Last night while dining with a friend, I was asked the following question, “Where do you think Obama got his speaking ability?”
We were discussing his remarkably polished speaking style which seems to be wooing so many people into his camp and leaving his opponents with, at least, a grudging respect.
Not having really given the question posed any significant thought previously, I was at a loss for an intelligent or thought out response but, after considering what I have read about him, my final response was, “Probably his mother.”
It was a “best guess” under the circumstances. From what I’ve read about his mother, although very sketchy, and given her otherwise unconventional nature, I imagine that she might have possessed the qualities of a good salesman including an adroit and agile command of the English language.
Since last night, I’ve given the question further consideration, mentally reviewing the speeches I’ve heard him give. All are very polished … articulate, well presented … and eloquent … a word I and others have used previously to describe his oratorical or declamatory capabilities.
When outside his prepared and polished realm, he looses his composure. He becomes repetitious and hesitant. He “stutters”. When confronted with questions that he is not prepared to answer or is confronted with topics he appears to be uncomfortable with, he “stutters”.
Stuttering and stammering, what is the difference? More significantly, what causes it?
Stuttering is defined as “the compulsive repetition of certain syllables or words” whereas stammering is defined as “complete blocking of some speech”(1). As noted in the reference, both are almost universally accepted to be psychogenic in origin. Stuttering usually first occurs with emotional tension in the three to six year old child and can be considered a transient normal in children of this age. The reference further states when it persists in the older child, referral to a child psychologist or psychiatrist is recommended, the aid of a speech therapist may be needed and the child’s inadequate confidence will need to be bolstered.
According the the Psychiatry reference(2), children who stutter may have conflicts over passivity and aggressiveness. “Speech is regarded as an aggressive function in which the child may attempt through hesitation to control both himself and the audience. The speech pattern eventually becomes habitual, i.e., persists without constant emotional content, and the stutterer needs speech therapy and psychotherapy for help in resolving the emotional conflicts associated with the disorder.”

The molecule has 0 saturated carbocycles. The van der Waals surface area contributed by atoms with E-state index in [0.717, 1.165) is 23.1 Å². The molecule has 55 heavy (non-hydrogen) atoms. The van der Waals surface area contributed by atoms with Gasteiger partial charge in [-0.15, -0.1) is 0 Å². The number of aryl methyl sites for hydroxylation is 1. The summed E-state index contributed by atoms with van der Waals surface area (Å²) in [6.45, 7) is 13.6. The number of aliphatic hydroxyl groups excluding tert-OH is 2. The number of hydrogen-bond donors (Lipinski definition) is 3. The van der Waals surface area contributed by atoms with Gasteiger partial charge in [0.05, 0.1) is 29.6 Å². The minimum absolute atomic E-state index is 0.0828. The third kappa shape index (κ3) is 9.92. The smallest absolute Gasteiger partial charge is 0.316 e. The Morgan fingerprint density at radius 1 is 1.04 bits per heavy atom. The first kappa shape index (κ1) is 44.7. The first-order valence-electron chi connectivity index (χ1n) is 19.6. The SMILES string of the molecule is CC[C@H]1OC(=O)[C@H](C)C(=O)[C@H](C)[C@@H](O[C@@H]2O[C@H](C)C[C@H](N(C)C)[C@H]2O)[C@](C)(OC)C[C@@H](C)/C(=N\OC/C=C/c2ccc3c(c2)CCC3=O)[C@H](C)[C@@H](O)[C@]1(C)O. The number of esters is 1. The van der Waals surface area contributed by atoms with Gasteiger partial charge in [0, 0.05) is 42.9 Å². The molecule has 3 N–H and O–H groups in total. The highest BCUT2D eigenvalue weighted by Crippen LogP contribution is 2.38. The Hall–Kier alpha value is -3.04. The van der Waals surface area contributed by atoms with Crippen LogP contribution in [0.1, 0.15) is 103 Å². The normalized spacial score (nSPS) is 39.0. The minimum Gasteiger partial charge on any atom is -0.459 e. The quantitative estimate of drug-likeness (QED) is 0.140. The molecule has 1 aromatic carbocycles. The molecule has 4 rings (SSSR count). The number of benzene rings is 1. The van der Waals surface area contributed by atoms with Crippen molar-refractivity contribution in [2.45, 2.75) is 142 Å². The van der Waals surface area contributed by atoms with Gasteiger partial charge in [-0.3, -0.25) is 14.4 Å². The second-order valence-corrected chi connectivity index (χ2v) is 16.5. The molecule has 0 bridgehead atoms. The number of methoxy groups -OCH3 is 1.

I think this raises some interesting questions regarding Barack Obama’s eloquent speeches when well crafted and the onset of his stuttering when confronted with questions for which he is unprepared and those with which he is obviously uncomfortable. It could also be the explanation for his avoidance, in general, of unscripted interviews with reporters, his apparent preference for interviews with perceived “friendly” interrogators and his complete avoidance of perceived hostile situations.
So, is Barack Obama’s eloquent speaking ability one that has come naturally to him or one that is the result of extensive efforts to overcome and mask a speech defect rooted in psychological conflicts and deeply rooted in his childhood? If the latter is the case, how has this shaped his career choices and how he may have carefully crafted his public persona? Would it make any difference in his ability to function effectively as president?
1. Silver HK, Kempe CH, Bruyn HB. “Speech Defects”. Handbook of Pediatrics, 12th ed., 1977: p. 172
2. Solomon P, Patch VD. “Child Psychiatry, Speech Problems, Stuttering”. Handbook of Psychiatry, 3rd Ed., 1974: pp. 530-531.